- Has idled four rigs and furloughed most employees on those rigs (SH2500, SH2505, SH3000, SH2001)
- Each rig has about 50-60 employees – total furloughed around 150 (about 25% of staff)
- One rig and its crew of furloughed employees SH2001 has been recalled
- Has had a total of 58 resignations with many of these furloughed employees
- Some furloughed employees have been called back to fill resignations
- A total of 41 employees remain furloughed (about 9% of their staff)
- Most employees that have resigned have left the offshore industry
Southern States Offshore
"We have not laid anyone off, regardless of utilization, in order to maintain crew continuity, safety and preparedness. We will continue this policy for as long as we can, but economics will force us at some point to lay off crews in order to survive." - Edward Schreiber, Owner/Vice-President
"Actions that the government has taken in the Gulf post-Macondo have certainly had a negative impact on our business. As our business is the licensing of multi-client geoscience data to offshore operators, it is important that E&P companies have a regulatory framework and the appropriate incentives to encourage their continued investment in efforts to locate much needed new energy reserves.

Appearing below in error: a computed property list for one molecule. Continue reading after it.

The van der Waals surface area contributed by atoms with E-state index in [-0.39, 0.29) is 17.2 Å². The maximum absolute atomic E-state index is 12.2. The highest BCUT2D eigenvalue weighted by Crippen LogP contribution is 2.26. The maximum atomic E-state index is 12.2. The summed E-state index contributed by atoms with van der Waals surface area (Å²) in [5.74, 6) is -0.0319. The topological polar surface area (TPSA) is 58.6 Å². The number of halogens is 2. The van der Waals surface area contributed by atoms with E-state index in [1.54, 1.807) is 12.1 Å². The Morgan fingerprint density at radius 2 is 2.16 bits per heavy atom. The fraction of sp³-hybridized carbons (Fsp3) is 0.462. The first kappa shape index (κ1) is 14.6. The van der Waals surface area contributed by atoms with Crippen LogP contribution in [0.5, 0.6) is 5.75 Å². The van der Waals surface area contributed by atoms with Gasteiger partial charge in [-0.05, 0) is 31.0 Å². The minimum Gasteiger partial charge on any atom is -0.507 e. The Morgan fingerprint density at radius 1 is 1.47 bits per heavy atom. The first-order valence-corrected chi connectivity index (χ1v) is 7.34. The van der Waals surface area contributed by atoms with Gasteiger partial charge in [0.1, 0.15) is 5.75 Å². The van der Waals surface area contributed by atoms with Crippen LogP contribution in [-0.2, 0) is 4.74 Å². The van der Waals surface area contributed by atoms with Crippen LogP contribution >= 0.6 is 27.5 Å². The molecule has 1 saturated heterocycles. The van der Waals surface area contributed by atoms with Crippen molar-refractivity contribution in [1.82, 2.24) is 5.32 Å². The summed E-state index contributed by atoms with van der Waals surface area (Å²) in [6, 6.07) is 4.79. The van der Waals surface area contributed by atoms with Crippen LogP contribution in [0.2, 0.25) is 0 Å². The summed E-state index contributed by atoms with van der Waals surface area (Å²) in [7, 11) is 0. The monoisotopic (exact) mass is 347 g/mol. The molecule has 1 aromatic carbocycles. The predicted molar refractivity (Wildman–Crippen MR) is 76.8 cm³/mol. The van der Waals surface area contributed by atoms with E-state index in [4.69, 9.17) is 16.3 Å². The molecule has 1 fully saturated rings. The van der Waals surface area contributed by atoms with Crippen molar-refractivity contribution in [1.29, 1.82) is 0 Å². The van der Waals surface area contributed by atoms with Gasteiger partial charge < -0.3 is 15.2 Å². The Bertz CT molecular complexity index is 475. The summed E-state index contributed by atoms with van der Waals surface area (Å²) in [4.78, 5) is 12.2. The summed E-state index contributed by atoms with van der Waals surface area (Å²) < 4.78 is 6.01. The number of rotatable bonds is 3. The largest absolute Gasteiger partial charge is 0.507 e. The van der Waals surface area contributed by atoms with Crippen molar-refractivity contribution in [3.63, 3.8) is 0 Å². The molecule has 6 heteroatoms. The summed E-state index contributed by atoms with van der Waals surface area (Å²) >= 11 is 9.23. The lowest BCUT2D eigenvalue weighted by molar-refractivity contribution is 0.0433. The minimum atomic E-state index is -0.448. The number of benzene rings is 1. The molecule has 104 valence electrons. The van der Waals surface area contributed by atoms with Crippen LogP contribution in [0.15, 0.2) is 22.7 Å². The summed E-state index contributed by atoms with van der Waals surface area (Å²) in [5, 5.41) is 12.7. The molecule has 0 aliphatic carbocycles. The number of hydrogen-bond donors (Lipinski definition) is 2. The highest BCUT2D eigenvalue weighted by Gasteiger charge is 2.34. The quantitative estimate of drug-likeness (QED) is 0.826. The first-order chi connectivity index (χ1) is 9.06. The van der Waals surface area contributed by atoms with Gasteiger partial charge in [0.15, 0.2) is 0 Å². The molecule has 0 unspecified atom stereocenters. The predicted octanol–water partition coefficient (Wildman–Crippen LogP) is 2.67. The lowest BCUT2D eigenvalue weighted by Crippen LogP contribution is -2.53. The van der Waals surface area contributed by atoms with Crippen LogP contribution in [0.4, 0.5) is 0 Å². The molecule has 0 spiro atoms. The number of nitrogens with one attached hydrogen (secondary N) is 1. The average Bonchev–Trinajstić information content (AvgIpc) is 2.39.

"Our customers, whether due to the moratorium or due to the uncertain future regarding regulation in the offshore US, have definitely taken a 'pause' in their E&P investment decisions in the GOM. This has created considerable uncertainty in our prospects for business growth in 2010. While we have not yet taken cost reduction actions that would result in layoffs at TGS, we have imposed a freeze that has resulted in a decision not to fill 33 open positions that we originally had in our budget for 2010. These are highly salaried, highly technical jobs that we had intended to fill that will now not be filled in the current environment. This may not seem like a large amount of employees relative to other contractors, but for TGS it does represent 5% of our total employment base." - Robert Hobbs, Chief Executive Officer
- NOIA Wants Opportunities for Offshore Oil, Gas, Renewable Energy (Nov 09)
- NOIA Seeks Information on GOM Decommissioning Cost Estimates (Oct 05)
- Musings: NOIA's Position On Offshore Contractor Regulation Shifts (Apr 29)